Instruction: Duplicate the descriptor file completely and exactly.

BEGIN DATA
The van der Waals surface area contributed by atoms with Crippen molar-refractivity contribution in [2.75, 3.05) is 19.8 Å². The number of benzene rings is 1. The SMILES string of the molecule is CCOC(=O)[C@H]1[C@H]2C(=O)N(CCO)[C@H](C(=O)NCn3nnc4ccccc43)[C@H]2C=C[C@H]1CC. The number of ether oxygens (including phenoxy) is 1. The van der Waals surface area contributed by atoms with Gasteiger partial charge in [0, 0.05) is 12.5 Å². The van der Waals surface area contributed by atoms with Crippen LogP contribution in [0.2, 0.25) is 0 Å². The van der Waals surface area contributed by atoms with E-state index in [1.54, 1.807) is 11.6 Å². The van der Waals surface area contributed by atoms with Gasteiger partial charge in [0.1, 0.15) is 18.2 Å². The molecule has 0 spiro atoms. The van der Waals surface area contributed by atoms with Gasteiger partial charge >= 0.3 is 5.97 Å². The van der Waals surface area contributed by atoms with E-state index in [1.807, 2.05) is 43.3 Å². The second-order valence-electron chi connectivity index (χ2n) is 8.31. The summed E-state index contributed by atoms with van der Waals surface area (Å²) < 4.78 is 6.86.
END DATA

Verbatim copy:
The van der Waals surface area contributed by atoms with Crippen molar-refractivity contribution in [2.75, 3.05) is 19.8 Å². The number of benzene rings is 1. The SMILES string of the molecule is CCOC(=O)[C@H]1[C@H]2C(=O)N(CCO)[C@H](C(=O)NCn3nnc4ccccc43)[C@H]2C=C[C@H]1CC. The number of ether oxygens (including phenoxy) is 1. The van der Waals surface area contributed by atoms with Gasteiger partial charge in [0, 0.05) is 12.5 Å². The van der Waals surface area contributed by atoms with Crippen LogP contribution in [0.2, 0.25) is 0 Å². The van der Waals surface area contributed by atoms with E-state index in [1.54, 1.807) is 11.6 Å². The van der Waals surface area contributed by atoms with Gasteiger partial charge in [0.1, 0.15) is 18.2 Å². The molecule has 0 spiro atoms. The van der Waals surface area contributed by atoms with Gasteiger partial charge >= 0.3 is 5.97 Å². The van der Waals surface area contributed by atoms with E-state index in [1.807, 2.05) is 43.3 Å². The second-order valence-electron chi connectivity index (χ2n) is 8.31. The summed E-state index contributed by atoms with van der Waals surface area (Å²) < 4.78 is 6.86.